There will still be many off-site events in shops and galleries throughout Aoyama, which are being referred to as "Tide Extension," including a not-to-be-missed "The Taste of my Skin" exhibition at Louis Vuitton Omotesando's LV Hall. The exhibition is produced by Virginie Lavey, who presented last year's hit, the award-winning "Fresh Touch" food-design event.
Swedish Style, that purveyor of all things culture- and design-related from Sweden, is back for its seventh showing, this time aiming to create "Another Paradise." Look out for the "Sketch Furniture" installation by design unit Front at Tokyo Wonder Site -- they got raves in Milan a few years back for their game-like environmental designs. The funky styles of the "Fashion Deluxe No. 6" exhibition, which brings some of the hottest Swedish fashion designs and brands to Ginza Gallery House, should also make for a must-see event. A special exhibition at Absolut Icebar Tokyo that features collaborations between design units Thoms & Nilsson and Next Century Modern is sure to delight, and a few cafe events, including the "Nordic Lounge Cafe" at Cafe 246, presented by Legends of Skandinavia, are also not to be missed.
As with last year, Sweden will have a presence at 100% Design Tokyo, with a large booth bringing together some of the best in contemporary Swedish interior design. The Embassy of Sweden will also host a festival of Swedish films Nov. 10-12 (all films shown with English subtitles). Lastly, if past years are anything to go by, the official Swedish Style party held at the embassy (Nov. 3) is the party to try to get into, and although invitation-only, it's well worth trying to seek out someone who has an invitation to share.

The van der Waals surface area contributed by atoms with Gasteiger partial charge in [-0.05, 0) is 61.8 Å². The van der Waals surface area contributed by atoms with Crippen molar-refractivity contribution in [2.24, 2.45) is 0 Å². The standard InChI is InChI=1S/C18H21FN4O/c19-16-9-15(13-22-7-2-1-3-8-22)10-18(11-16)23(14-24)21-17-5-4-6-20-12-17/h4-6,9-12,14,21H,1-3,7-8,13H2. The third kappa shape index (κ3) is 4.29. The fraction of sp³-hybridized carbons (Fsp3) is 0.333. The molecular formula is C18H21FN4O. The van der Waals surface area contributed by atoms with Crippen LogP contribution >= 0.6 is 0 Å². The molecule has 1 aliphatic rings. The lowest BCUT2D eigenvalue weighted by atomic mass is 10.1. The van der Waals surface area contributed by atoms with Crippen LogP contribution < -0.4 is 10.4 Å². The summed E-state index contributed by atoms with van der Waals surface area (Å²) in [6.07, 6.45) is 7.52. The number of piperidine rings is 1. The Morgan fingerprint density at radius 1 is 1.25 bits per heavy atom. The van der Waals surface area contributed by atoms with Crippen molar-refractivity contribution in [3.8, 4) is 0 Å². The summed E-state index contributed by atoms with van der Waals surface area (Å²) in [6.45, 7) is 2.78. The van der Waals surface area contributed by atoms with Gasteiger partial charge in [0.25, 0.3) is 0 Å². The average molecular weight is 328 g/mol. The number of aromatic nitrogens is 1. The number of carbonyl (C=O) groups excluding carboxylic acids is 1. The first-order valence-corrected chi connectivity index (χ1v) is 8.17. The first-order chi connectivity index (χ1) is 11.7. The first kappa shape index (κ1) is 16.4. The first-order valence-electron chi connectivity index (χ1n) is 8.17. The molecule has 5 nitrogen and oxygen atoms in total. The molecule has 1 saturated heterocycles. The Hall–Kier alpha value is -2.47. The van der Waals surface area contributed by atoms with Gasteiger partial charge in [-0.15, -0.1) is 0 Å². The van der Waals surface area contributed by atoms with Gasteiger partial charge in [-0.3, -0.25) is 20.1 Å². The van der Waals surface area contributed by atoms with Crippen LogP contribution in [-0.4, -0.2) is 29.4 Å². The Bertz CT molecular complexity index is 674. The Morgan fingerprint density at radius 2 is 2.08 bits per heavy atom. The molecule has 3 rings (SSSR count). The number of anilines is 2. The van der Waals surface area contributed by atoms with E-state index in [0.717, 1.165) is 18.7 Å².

Based on past years, try to pick up your copy of the event catalogs on the first day, since they disappear quickly, especially the Tokyo Designer's Week/100% Design Tokyo ones. Swedish Style and Design Tide have you covered with comprehensive Web sites (www.swedishstyle.net and www.designtide.jp) that offer up plenty of event details, something sadly lacking on the 100% Design Tokyo and Tokyo Designer's Week sites (www.100percentdesign.jp and www.c-channel.com.)
If you're a fan of flyers and information pamphlets, prepare to encounter mountains of them, especially if you take in all of the booths at the various Tokyo Designer's Week/100% Design Tokyo exhibitions. Bring a sturdy carry-all with you, as the promotional bags you'll receive at the events will probably destroy your shoulders way before you make it back home.
The past couple of years of the event have coincided with worrisome amounts of rain, so, just in case this happens again, make sure to do all your outdoor browsing, especially for Tokyo Designer's Week, as quickly as you can, keeping one-stop, roof-covered locations (100% Design Tokyo and Design Tide's "Tide Exhibition") for those possibly wet days.